Mark Watson's Seemingly Impossible 36-Hour Circuit Of The World

Note: This review is from 2006

Review by Steve Bennett

There is nothing on the Fringe to match this. Mark Waton's sanity-challenging marathon gig has exploded from the nice gimmick it was conceived as into this, unmissable, unforgettable, addictive phenomenon.

I spent about nine hours there, on and off. That's more than a day's work for many, but less than a quarter of the experience of the indefatigable 40-plus lifers who stayed the course, including Chortle's Dean Love whose live, blow-by-blow account of this brilliant happening is published elsewhere.

Only Mark Watson can instil this sort of loyalty into his audience. The longer these long gigs become the greater the number of people wanting to see it - all sure in the knowledge that magic will happen.

Obvious highlights included Tim Minchin, opera singer Ali McGregor and accordionist Martin White in an awesome performance of Radiohead's Creep; Adam Hills and David O'Doherty recreating a scarecrow version Mark Watson to fill in while the real host popped out to perform another gig; Bernie Clifton binding Watson with Duck tape; Lucy Porter punching Dara O'Briain; Arthur Smith finally turning up with his troupe of Bavarian girl guides and Andy Zaltzman defeating Brendon Burns's seven-year-old son in a stare-off. It's so full of big names, you never know who's going to pop by: Les Dennis, check, the Hamiltons, check, Sean Connery, well, no, but not for want of trying, as a nominated adventurer was sent around to his house and spoke to a relative.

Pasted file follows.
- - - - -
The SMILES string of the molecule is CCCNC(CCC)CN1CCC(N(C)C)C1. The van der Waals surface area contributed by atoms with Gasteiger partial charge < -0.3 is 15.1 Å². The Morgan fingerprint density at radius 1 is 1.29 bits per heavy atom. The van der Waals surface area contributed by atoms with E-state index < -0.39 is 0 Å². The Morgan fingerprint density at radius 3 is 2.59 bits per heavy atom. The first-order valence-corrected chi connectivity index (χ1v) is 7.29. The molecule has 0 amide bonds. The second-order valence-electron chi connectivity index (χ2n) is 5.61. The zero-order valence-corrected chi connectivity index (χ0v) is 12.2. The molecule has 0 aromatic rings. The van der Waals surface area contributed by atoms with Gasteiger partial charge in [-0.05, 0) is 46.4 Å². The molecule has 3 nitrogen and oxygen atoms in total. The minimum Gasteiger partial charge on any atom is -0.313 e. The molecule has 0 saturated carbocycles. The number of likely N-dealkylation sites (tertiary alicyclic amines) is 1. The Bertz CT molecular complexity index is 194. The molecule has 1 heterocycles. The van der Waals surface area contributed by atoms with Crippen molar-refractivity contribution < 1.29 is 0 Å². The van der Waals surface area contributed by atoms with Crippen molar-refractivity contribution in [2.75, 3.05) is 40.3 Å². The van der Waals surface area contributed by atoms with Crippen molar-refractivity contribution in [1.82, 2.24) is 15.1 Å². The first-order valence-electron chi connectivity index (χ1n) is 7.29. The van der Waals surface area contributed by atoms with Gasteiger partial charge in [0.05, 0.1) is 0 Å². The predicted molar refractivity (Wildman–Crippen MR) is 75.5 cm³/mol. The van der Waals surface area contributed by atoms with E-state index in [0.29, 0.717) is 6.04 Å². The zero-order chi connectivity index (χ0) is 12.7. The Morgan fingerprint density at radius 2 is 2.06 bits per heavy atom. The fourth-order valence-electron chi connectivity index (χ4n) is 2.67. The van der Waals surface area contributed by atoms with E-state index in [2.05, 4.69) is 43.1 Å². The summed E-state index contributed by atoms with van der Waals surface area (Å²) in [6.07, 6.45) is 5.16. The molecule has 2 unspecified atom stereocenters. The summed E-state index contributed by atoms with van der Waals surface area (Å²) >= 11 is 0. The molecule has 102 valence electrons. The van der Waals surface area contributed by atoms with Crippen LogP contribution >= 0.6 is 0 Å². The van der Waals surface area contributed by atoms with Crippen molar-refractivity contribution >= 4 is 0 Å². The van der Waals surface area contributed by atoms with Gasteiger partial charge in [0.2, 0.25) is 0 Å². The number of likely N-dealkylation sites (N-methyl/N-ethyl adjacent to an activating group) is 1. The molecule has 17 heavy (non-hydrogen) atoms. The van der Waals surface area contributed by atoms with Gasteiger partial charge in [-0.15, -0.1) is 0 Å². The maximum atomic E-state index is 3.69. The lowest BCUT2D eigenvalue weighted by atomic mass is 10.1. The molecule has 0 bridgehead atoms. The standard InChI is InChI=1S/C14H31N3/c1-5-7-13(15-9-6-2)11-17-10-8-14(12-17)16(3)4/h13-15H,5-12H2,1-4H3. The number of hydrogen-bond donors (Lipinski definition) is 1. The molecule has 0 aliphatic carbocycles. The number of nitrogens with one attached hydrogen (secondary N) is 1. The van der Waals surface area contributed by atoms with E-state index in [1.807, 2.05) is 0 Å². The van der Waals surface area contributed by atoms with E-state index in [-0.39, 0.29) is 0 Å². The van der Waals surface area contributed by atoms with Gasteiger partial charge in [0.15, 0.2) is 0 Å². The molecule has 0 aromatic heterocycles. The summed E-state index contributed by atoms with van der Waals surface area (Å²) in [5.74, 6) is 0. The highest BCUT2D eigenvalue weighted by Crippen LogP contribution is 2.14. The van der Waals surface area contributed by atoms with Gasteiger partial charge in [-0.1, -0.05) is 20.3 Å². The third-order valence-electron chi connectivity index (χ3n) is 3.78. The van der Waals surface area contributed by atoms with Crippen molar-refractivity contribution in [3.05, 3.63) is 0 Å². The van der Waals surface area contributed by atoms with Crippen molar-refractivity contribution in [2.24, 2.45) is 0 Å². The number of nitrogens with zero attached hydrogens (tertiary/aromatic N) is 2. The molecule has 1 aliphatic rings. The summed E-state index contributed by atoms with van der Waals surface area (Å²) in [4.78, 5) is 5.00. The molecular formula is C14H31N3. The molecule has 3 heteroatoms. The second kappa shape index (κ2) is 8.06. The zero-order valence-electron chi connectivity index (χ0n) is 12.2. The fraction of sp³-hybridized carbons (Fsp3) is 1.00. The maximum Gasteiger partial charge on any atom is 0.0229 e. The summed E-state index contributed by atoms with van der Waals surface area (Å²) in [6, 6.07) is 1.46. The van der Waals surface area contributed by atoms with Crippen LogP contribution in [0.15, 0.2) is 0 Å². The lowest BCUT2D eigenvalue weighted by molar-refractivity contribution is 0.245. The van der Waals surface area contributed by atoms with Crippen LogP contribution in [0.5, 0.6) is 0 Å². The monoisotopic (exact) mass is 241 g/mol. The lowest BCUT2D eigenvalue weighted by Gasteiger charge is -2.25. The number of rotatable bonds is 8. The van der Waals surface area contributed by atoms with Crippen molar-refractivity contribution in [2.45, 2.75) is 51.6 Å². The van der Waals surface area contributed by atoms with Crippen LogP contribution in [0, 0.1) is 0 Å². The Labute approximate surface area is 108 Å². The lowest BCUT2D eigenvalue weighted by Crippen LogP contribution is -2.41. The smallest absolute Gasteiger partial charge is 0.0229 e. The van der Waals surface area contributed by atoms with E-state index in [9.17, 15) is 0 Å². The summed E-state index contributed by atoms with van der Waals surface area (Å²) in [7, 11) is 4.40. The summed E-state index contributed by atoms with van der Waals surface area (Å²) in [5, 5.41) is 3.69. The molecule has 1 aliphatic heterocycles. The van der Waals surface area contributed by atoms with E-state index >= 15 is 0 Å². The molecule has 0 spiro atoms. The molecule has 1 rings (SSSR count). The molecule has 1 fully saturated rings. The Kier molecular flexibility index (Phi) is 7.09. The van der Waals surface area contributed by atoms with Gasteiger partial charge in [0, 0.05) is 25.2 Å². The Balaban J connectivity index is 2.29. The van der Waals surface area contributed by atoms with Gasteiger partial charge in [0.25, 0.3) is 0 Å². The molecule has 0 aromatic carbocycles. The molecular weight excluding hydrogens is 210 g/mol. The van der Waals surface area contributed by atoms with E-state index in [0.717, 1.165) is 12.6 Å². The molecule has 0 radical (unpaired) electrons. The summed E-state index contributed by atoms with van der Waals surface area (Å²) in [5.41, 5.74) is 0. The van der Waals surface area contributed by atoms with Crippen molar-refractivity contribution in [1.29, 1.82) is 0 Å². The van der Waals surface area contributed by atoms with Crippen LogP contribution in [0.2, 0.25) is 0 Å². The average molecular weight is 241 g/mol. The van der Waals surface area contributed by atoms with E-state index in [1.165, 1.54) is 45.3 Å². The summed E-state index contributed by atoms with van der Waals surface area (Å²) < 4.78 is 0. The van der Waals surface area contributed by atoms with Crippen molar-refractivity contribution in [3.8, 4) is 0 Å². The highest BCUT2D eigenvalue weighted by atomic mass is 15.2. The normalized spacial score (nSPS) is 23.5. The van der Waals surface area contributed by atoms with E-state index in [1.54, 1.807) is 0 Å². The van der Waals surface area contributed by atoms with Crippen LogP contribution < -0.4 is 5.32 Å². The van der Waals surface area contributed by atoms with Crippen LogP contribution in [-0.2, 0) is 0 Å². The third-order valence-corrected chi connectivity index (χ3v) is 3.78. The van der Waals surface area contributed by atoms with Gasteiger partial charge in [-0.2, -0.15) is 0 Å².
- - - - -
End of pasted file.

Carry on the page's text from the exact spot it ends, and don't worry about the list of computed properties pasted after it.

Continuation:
That someone was prepared to pound the streets of Edinburgh in search of an elusive James Bond gives a clue to the real joy of the show. It's not just the big, unforgettable stunts, but the myriad of side projects Watson sets up, keeping his audience hooked on how they might turn out. It also creates a genuine sense of community and co-operation, with people prepared to do anything reasonable for the sake of ensuring these tasks are a success. Or even unreasonable: audience member Gareth Guin spent the entire show travelling to Calais and back, just to see how far he could get and so missing everything that happened in the Pleasance Dome.

Everyone has their role in this endeavour. Watson's is to keep the ideas and the patter going; Tim Key's is to keep the energy up with chants, jingles and a bottomless store of energy, Alex Horne's is to illustrate the show; then there's the balladeer, the artist (who unfortunately retired hurt), the colonials in Australia, the adventurers, the chronicler Anything that needs to be done, will be, and with gusto.

This unique project is so much more than a gimmick, so much more than a show. It's a genuinely uplifting demonstration of the power of collaboration. Watson built an imaginary nation, Watsonia, during the course of the 36 hours. It's a marvellous place to live, and its benign dictator is an inspiration.

Steve Bennett

 

Review date: 1 Jan 2006
Reviewed by: Steve Bennett

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